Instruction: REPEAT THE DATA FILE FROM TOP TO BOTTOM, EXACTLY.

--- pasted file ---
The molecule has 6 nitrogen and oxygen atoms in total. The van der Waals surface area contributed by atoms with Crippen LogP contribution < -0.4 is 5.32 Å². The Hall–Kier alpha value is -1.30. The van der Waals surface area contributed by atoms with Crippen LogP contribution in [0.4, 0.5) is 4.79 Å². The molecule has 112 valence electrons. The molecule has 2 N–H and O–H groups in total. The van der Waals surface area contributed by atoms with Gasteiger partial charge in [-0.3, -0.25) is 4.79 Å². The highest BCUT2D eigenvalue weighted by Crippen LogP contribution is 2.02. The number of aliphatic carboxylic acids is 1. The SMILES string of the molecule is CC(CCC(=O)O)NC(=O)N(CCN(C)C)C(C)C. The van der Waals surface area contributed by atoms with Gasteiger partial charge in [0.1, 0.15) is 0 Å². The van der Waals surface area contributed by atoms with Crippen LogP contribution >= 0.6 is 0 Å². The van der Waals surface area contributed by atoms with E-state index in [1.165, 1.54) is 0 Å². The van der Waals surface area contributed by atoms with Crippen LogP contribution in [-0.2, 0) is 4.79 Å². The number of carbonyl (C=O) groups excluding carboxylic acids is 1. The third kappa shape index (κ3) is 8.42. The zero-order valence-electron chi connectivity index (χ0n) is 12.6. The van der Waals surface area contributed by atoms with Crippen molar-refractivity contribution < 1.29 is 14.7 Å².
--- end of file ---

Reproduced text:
The molecule has 6 nitrogen and oxygen atoms in total. The van der Waals surface area contributed by atoms with Crippen LogP contribution < -0.4 is 5.32 Å². The Hall–Kier alpha value is -1.30. The van der Waals surface area contributed by atoms with Crippen LogP contribution in [0.4, 0.5) is 4.79 Å². The molecule has 112 valence electrons. The molecule has 2 N–H and O–H groups in total. The van der Waals surface area contributed by atoms with Gasteiger partial charge in [-0.3, -0.25) is 4.79 Å². The highest BCUT2D eigenvalue weighted by Crippen LogP contribution is 2.02. The number of aliphatic carboxylic acids is 1. The SMILES string of the molecule is CC(CCC(=O)O)NC(=O)N(CCN(C)C)C(C)C. The van der Waals surface area contributed by atoms with Gasteiger partial charge in [0.1, 0.15) is 0 Å². The van der Waals surface area contributed by atoms with Crippen LogP contribution >= 0.6 is 0 Å². The van der Waals surface area contributed by atoms with E-state index in [1.165, 1.54) is 0 Å². The van der Waals surface area contributed by atoms with Crippen LogP contribution in [-0.2, 0) is 4.79 Å². The number of carbonyl (C=O) groups excluding carboxylic acids is 1. The third kappa shape index (κ3) is 8.42. The zero-order valence-electron chi connectivity index (χ0n) is 12.6. The van der Waals surface area contributed by atoms with Crippen molar-refractivity contribution < 1.29 is 14.7 Å².